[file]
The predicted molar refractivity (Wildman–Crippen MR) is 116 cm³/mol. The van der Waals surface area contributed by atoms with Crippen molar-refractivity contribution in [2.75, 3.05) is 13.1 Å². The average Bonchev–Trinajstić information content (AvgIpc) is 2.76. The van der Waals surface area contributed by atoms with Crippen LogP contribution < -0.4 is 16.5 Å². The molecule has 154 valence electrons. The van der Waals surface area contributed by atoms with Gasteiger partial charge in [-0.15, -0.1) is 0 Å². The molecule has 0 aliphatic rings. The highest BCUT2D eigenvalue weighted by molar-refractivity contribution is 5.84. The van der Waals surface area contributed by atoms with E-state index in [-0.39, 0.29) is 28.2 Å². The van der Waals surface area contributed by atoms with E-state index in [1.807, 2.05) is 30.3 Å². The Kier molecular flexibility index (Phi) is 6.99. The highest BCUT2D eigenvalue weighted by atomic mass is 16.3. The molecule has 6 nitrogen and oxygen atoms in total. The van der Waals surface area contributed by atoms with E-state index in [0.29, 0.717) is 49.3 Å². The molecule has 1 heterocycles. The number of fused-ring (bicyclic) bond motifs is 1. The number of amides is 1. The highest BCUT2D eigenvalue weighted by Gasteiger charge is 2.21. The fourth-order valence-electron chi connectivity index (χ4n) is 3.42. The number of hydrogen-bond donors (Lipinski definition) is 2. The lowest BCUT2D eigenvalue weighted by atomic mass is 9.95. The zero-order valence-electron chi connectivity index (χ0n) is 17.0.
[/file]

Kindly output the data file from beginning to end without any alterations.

The predicted molar refractivity (Wildman–Crippen MR) is 116 cm³/mol. The van der Waals surface area contributed by atoms with Crippen molar-refractivity contribution in [2.75, 3.05) is 13.1 Å². The average Bonchev–Trinajstić information content (AvgIpc) is 2.76. The van der Waals surface area contributed by atoms with Crippen LogP contribution < -0.4 is 16.5 Å². The molecule has 154 valence electrons. The van der Waals surface area contributed by atoms with Gasteiger partial charge in [-0.15, -0.1) is 0 Å². The molecule has 0 aliphatic rings. The highest BCUT2D eigenvalue weighted by molar-refractivity contribution is 5.84. The van der Waals surface area contributed by atoms with E-state index in [-0.39, 0.29) is 28.2 Å². The van der Waals surface area contributed by atoms with E-state index in [1.807, 2.05) is 30.3 Å². The Kier molecular flexibility index (Phi) is 6.99. The highest BCUT2D eigenvalue weighted by atomic mass is 16.3. The molecule has 6 nitrogen and oxygen atoms in total. The van der Waals surface area contributed by atoms with E-state index in [0.29, 0.717) is 49.3 Å². The molecule has 1 heterocycles. The number of fused-ring (bicyclic) bond motifs is 1. The number of amides is 1. The highest BCUT2D eigenvalue weighted by Gasteiger charge is 2.21. The fourth-order valence-electron chi connectivity index (χ4n) is 3.42. The number of hydrogen-bond donors (Lipinski definition) is 2. The lowest BCUT2D eigenvalue weighted by atomic mass is 9.95. The zero-order valence-electron chi connectivity index (χ0n) is 17.0.